Last week someone asked if I knew of any good lists of memoirs and coming-of-age novels. We do have a list of memoirs, but that was created four years ago and several more have been published since then that we’d recommend. I couldn’t recall or find a list like she was describing for coming-of-age books either, so the librarian in me felt the need to make one. Here’s an updated collection of memoirs along with a few coming-of-age novels. If you know of others written by BIPOC authors that you would recommend, please share the titles.
All Boys Aren’t Blue: A Memoir-Manifesto by George M. Johnson
Farrar, Straus and Giroux (Byr)
In a series of personal essays, prominent journalist and LGBTQIA+ activist George M. Johnson explores his childhood, adolescence, and college years in New Jersey and Virginia. From the memories of getting his teeth kicked out by bullies at age five, to flea marketing with his loving grandmother, to his first sexual relationships, this young-adult memoir weaves together the trials and triumphs faced by Black queer boys.
Both a primer for teens eager to be allies as well as a reassuring testimony for young queer men of color, All Boys Aren’t Blue covers topics such as gender identity, toxic masculinity, brotherhood, family, structural marginalization, consent, and Black joy. Johnson’s emotionally frank style of writing will appeal directly to young adults.
Almost American Girl: An Illustrated Memoir by Robin Ha
Balzer & Bray/Harperteen
For as long as she can remember, it’s been Robin and her mom against the world. Growing up as the only child of a single mother in Seoul, Korea, wasn’t always easy, but it has bonded them fiercely together.
So when a vacation to visit friends in Huntsville, Alabama, unexpectedly becomes a permanent relocation–following her mother’s announcement that she’s getting married–Robin is devastated.
Overnight, her life changes. She is dropped into a new school where she doesn’t understand the language and struggles to keep up. She is completely cut off from her friends in Seoul and has no access to her beloved comics. At home, she doesn’t fit in with her new stepfamily, and worst of all, she is furious with the one person she is closest to–her mother.
Then one day Robin’s mother enrolls her in a local comic drawing class, which opens the window to a future Robin could never have imagined.
Banned Book Club by Kim Hyun Sook, Ryan Estrada, Hyung-Ju Ko (Illustrator)
Iron Circus Comics [Crystal’s Review] [Q&A with Authors – in a Comic]
When Kim Hyun Sook started college in 1983 she was ready for her world to open up. After acing her exams and sort-of convincing her traditional mother that it was a good idea for a woman to go to college, she looked forward to soaking up the ideas of Western Literature far from the drudgery she was promised at her family’s restaurant. But literature class would prove to be just the start of a massive turning point, still focused on reading but with life-or-death stakes she never could have imagined.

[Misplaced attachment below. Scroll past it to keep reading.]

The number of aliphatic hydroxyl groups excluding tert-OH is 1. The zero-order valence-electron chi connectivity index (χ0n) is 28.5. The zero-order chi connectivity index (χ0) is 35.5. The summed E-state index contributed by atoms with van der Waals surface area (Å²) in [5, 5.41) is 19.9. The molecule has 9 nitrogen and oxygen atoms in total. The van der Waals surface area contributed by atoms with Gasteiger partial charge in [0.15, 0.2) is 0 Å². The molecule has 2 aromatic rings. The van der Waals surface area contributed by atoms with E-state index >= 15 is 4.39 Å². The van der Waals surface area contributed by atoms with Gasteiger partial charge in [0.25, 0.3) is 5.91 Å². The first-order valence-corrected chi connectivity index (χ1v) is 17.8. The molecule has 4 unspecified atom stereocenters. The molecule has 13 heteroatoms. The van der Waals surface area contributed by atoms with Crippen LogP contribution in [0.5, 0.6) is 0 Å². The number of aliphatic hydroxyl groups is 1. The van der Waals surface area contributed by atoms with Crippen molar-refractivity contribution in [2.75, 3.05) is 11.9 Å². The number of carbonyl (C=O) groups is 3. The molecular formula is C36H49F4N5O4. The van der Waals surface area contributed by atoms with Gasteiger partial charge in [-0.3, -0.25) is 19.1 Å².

This was during South Korea’s Fifth Republic, a military regime that entrenched its power through censorship, torture, and the murder of protestors. In this charged political climate, with Molotov cocktails flying and fellow students disappearing for hours and returning with bruises, Hyun Sook sought refuge in the comfort of books. When the handsome young editor of the school newspaper invited her to his reading group, she expected to pop into the cafeteria to talk about Moby Dick, Hamlet, and The Scarlet Letter. Instead she found herself hiding in a basement as the youngest member of an underground banned book club. And as Hyun Sook soon discovered, in a totalitarian regime, the delights of discovering great works of illicit literature are quickly overshadowed by fear and violence as the walls close in.
It’s Trevor Noah: Born a Crime Stories from a South African Childhood by Trevor Noah
Trevor Noah, the funny guy who hosts The Daily Show on Comedy Central, shares his remarkable story of growing up in South Africa with a black South African mother and a white European father at a time when it was against the law for a mixed-race child to exist. But he did exist–and from the beginning, the often-misbehaved Trevor used his keen smarts and humor to navigate a harsh life under a racist government.
This fascinating memoir blends drama, comedy, and tragedy to depict the day-to-day trials that turned a boy into a young man. In a country where racism barred blacks from social, educational, and economic opportunity, Trevor surmounted staggering obstacles and created a promising future for himself, thanks to his mom’s unwavering love and indomitable will.